Through the use of game theory, this paper has analysed the bystander effect and has given insights on the choice situations among the players. It has provided a mathematical understanding to complement the psychological side on why people are less inclined to help others when more people are present. Nonetheless, this research is not without limitations. By using the standardized n for the number of players, individual differences, such as different tendencies towards altruistic behaviour, are disregarded. These differences can either be because of inherited characteristics or because of cultural differences, e.g. growing up in an individualistic or collectivistic society. For example, rewards and punishments will have a bigger effect on reducing the bystander effect in collectivistic societies compared to individualistic societies (Leung & Bond, 1984). Further research on the bystander effect should therefore focus on differences in altruism, by either creating a game in which chance determines whether a bystander is altruistic or not altruistic and solve this VD with the Bayesian NE solution concept, or by letting the researchers choose the number of altruistic players.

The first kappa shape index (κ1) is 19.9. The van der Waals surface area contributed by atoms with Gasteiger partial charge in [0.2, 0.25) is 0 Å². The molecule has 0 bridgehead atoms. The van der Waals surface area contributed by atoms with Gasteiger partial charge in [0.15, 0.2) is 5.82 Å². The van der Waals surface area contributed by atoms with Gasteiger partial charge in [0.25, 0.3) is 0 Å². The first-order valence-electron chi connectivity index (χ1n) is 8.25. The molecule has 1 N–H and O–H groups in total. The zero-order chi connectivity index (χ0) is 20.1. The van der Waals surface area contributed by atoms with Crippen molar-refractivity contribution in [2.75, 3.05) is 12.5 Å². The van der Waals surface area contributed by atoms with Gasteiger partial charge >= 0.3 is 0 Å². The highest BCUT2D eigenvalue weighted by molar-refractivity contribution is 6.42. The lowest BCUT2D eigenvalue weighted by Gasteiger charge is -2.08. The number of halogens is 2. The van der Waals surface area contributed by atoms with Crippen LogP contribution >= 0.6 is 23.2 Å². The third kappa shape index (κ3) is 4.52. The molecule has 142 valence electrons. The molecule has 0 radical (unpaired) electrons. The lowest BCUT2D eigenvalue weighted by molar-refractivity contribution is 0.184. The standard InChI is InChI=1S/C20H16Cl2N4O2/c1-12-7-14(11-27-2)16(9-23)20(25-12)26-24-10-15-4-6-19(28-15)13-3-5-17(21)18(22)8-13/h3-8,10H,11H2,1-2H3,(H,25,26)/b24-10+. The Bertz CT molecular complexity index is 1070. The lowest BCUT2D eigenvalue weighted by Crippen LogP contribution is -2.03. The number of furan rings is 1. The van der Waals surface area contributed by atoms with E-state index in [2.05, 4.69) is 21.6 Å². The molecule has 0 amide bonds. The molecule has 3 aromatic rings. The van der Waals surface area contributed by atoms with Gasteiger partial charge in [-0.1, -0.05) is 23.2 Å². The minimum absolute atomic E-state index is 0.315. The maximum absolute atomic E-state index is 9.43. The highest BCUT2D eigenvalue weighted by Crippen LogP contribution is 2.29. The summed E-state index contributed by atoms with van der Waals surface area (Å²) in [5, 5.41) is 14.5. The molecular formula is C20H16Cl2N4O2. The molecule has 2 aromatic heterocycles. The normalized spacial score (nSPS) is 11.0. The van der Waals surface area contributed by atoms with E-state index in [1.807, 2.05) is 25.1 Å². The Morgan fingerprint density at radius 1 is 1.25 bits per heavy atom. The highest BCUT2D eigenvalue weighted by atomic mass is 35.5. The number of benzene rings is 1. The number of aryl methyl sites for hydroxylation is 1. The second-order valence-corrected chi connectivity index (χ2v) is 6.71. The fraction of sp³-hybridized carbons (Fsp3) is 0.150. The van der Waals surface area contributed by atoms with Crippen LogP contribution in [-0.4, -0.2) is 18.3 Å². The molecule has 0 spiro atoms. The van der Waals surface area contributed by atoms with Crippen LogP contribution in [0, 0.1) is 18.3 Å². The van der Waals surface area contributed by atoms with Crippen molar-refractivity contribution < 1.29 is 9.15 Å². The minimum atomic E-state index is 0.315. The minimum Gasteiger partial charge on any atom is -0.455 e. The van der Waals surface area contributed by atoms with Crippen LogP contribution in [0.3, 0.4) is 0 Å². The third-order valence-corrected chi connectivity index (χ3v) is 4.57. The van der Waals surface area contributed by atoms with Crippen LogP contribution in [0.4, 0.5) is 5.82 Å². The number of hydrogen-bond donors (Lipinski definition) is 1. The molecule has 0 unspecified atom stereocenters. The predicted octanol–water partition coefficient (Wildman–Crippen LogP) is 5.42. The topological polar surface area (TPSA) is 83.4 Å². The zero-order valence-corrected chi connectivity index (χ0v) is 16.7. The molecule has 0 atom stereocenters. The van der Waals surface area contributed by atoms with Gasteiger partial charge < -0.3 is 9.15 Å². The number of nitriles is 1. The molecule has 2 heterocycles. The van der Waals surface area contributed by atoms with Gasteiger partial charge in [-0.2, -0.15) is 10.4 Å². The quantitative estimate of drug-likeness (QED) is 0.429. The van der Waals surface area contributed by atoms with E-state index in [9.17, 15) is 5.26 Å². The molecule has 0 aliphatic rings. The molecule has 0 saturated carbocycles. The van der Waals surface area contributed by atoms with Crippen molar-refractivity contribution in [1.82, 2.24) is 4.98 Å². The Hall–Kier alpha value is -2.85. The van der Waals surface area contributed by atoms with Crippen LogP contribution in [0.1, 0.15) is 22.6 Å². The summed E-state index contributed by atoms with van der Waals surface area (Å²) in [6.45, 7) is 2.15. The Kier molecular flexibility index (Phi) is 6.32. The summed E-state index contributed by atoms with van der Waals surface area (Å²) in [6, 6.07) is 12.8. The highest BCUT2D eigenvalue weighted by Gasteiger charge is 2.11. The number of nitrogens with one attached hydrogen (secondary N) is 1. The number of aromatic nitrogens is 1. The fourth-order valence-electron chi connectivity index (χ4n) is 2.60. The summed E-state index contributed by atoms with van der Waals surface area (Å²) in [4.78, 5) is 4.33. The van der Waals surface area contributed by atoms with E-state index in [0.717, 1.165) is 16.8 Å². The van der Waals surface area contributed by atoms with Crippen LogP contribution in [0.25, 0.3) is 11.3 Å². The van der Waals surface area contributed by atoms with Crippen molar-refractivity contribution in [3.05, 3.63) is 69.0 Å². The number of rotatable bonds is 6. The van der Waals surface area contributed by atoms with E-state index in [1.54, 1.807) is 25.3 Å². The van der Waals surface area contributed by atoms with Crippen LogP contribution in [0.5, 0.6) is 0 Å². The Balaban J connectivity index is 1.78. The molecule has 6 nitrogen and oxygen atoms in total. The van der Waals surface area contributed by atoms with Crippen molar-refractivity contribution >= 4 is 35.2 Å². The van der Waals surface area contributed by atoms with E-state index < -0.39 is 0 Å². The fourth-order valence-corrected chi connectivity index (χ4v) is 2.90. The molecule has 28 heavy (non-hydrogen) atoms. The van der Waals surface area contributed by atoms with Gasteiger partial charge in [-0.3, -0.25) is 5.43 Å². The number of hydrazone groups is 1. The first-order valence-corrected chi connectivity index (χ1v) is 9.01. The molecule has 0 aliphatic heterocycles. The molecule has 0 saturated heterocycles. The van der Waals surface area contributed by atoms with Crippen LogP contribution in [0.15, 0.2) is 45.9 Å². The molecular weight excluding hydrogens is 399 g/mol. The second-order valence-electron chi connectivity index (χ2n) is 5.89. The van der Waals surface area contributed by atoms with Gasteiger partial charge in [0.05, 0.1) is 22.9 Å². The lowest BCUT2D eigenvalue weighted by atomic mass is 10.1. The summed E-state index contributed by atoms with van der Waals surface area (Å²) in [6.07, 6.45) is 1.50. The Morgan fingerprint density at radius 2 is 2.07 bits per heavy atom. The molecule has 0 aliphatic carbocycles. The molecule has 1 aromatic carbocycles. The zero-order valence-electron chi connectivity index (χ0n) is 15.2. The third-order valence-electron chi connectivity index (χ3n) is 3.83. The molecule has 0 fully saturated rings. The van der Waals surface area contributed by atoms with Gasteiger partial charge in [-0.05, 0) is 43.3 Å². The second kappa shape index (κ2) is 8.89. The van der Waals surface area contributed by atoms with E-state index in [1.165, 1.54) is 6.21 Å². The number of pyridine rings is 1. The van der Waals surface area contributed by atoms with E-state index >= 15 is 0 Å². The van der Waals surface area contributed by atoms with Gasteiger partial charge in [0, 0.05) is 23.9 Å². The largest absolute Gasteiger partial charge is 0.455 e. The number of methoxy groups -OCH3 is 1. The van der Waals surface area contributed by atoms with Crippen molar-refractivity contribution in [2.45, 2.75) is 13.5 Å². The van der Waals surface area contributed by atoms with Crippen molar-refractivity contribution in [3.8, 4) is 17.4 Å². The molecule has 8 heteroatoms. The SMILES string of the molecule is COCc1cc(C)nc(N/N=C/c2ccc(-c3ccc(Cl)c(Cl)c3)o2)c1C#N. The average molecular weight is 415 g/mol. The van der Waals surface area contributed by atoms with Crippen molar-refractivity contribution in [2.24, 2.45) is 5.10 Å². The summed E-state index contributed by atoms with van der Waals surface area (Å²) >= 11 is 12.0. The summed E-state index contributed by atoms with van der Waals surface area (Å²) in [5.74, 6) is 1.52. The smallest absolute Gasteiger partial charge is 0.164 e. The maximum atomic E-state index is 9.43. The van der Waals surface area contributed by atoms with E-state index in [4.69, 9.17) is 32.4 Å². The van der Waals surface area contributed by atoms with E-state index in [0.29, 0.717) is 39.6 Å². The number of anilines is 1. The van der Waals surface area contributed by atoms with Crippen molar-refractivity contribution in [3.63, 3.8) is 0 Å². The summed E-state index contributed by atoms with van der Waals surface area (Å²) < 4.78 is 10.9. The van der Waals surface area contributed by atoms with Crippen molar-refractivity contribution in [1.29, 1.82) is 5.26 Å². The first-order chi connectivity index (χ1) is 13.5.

Additionally, since this paper is neither an economic nor a criminological paper, it is limited in assigning feasible values to the rewards and punishment introduced in the game, making it difficult to apply the formula to real-life situations. For example, what constitutes a punishment and what value do we give that respective punishment? Furthermore, the probability for rewards and punishments were based on b < c and r < c respectively. However, this meant that it was impossible to look at the effects of b and r being higher than the cost of helping. As the mixed strategy NE is not suited for this problem, further research should use other solution concepts. Another controversial but noteworthy point is that the bystander effect, and explicitly the case of Catherine Genovese, are according to some portrayed much more dramatic than it actually was. Catherine’s brother claimed that some witnesses did try to help her and that there were not 37 eyewitnesses but only six, of which only two people saw the attack (Jancelewicz, 2016). This perspective indicates that more research on the concept of the bystander effect itself is needed. Modelling game theory cannot always predict real-life situations, since it includes many simplifications.